• As above, a weekly plant available calcium and magnesium based foliar spray should be applied. These help to fuel cell and chlorophyll production, which seem to peak during the pre-flower cycle.
  • Continue to gently remove any lower branches on the plant which receive little light, and draw energy away from more actively producing flowering sights.
  • It is desirable to apply certain growth regulators as directed at this time. Blossom Booster or Blossom Blood are both excellent for helping to build framework for a bountiful harvest.
  • A phosphor coated or clear metal halide is recommended at this stage. It will help to keep internodal distance closer, allowing for larger, more compact and dense blooms.
  • Further reduce nitrogen, and increase phosphorous and potassium at the roots.


  • Continue to increase light/dark temperature differentials. If possible by the end of the third week you should have a difference of 15°F. Make sure that humidity during dark cycles is not greater than 65%, as fungal problems may occur.
  • Spray the last weekly foliar feeding of calcium and magnesium as outlined above. 150ppm Calcium and 50ppm magnesium are optimal.
  • Moisture at the roots at the end of the third week, should be significantly reduced by the end of the third week during the dark cycle. Take care not to stress your plants from lack of water, as this can lead to a crop of hermaphrodites, which can occur with drastic swings in soil or hydroponic media moisture content.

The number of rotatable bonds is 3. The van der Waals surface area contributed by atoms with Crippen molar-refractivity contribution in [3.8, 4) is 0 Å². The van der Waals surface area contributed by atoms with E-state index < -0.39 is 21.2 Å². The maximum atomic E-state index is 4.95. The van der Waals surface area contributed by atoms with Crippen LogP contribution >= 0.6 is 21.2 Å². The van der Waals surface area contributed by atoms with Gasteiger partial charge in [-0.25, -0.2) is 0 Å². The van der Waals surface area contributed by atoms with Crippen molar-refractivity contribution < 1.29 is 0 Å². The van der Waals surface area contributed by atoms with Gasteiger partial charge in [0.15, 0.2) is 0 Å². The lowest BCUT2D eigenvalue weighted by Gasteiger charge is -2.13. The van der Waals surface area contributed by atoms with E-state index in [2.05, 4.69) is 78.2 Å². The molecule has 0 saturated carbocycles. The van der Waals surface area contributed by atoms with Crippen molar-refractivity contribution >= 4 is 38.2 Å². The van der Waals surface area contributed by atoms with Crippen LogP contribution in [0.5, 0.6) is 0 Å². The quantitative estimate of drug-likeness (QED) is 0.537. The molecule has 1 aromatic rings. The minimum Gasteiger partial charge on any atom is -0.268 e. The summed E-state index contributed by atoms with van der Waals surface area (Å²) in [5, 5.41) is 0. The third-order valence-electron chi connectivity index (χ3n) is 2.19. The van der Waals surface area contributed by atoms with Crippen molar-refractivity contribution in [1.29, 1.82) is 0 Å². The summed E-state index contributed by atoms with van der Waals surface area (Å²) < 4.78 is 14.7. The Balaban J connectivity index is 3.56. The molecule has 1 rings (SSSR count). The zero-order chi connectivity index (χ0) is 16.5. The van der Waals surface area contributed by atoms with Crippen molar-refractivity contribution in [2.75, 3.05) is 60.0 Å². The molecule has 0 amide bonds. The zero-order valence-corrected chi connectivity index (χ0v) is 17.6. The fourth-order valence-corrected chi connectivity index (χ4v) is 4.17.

• If you have height restrictions, now is a good time to tie down taller branches, and carefully remove flowering sights not exposed to optimal light intensities. Overall plant height will increase slightly, but the majority of growth will have occurred in these first few weeks. When considering the right shape for a flowering plant, keep in mind the apple tree. You will notice it is wider than it is tall, and has an open center for air circulation, which allows light to penetrate evenly to all active growth/flowering sights.
  • At the end of the third week you should be burning your H.P.S or H.P.S. conversion lamps, as their red spectrum will encourage profuse flowering, as most varieties have slowed vertical growth to a crawl by this stage.
  • Further reduce nitrogen, increase phosphorous, and maintain adequate potassium levels.
  • In week four, apply growth regulator such as blossom booster as directed.
  • Follow your usual regimen for flowering from here on in. As mentioned previously, the above is not meant to establish hardfast rules for flowering. It is offered as a suggestion that the pre-flowering stage should be recognized as a unique stage with it’s own requirements in the annual life cycle of flowering plants. Taking the time to accurately learn your plant rhythms will allow you to give what your plants want, when they need it. For the grower, this means consistently increased yields, improved quality and reduced pest and disease problems.